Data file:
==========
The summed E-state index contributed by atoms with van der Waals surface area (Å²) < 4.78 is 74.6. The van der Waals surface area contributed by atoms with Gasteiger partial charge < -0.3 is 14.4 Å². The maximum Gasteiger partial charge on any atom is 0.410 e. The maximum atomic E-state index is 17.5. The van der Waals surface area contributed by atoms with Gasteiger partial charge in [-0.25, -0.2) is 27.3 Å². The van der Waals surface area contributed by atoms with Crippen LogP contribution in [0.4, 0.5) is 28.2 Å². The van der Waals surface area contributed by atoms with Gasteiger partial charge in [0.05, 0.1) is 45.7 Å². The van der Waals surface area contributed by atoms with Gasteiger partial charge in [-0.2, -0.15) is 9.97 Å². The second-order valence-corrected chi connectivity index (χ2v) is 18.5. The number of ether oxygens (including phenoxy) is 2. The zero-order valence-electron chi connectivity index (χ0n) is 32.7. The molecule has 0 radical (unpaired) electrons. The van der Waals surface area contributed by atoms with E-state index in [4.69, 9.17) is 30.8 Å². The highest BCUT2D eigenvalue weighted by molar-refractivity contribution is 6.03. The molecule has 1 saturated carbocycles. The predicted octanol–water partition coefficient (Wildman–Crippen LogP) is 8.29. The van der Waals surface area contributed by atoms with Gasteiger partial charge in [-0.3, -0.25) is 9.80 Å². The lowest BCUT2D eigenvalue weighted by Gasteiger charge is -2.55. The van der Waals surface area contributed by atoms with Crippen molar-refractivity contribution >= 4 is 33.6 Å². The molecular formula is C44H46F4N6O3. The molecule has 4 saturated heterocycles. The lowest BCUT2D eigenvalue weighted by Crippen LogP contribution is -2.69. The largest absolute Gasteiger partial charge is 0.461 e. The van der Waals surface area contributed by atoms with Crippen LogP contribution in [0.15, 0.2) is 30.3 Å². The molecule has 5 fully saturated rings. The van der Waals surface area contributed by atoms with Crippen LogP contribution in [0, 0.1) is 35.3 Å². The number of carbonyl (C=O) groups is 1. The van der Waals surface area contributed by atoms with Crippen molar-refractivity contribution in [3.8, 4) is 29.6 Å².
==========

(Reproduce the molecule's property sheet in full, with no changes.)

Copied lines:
The summed E-state index contributed by atoms with van der Waals surface area (Å²) < 4.78 is 74.6. The van der Waals surface area contributed by atoms with Gasteiger partial charge < -0.3 is 14.4 Å². The maximum Gasteiger partial charge on any atom is 0.410 e. The maximum atomic E-state index is 17.5. The van der Waals surface area contributed by atoms with Gasteiger partial charge in [-0.25, -0.2) is 27.3 Å². The van der Waals surface area contributed by atoms with Crippen LogP contribution in [0.4, 0.5) is 28.2 Å². The van der Waals surface area contributed by atoms with Gasteiger partial charge in [0.05, 0.1) is 45.7 Å². The van der Waals surface area contributed by atoms with Gasteiger partial charge in [-0.2, -0.15) is 9.97 Å². The second-order valence-corrected chi connectivity index (χ2v) is 18.5. The number of ether oxygens (including phenoxy) is 2. The zero-order valence-electron chi connectivity index (χ0n) is 32.7. The molecule has 0 radical (unpaired) electrons. The van der Waals surface area contributed by atoms with E-state index in [4.69, 9.17) is 30.8 Å². The highest BCUT2D eigenvalue weighted by molar-refractivity contribution is 6.03. The molecule has 1 saturated carbocycles. The predicted octanol–water partition coefficient (Wildman–Crippen LogP) is 8.29. The van der Waals surface area contributed by atoms with Gasteiger partial charge in [-0.3, -0.25) is 9.80 Å². The lowest BCUT2D eigenvalue weighted by Gasteiger charge is -2.55. The van der Waals surface area contributed by atoms with Crippen molar-refractivity contribution >= 4 is 33.6 Å². The molecular formula is C44H46F4N6O3. The molecule has 4 saturated heterocycles. The lowest BCUT2D eigenvalue weighted by Crippen LogP contribution is -2.69. The largest absolute Gasteiger partial charge is 0.461 e. The van der Waals surface area contributed by atoms with Crippen LogP contribution in [0.15, 0.2) is 30.3 Å². The molecule has 5 fully saturated rings. The van der Waals surface area contributed by atoms with Crippen LogP contribution in [0, 0.1) is 35.3 Å². The number of carbonyl (C=O) groups is 1. The van der Waals surface area contributed by atoms with Crippen molar-refractivity contribution in [3.8, 4) is 29.6 Å².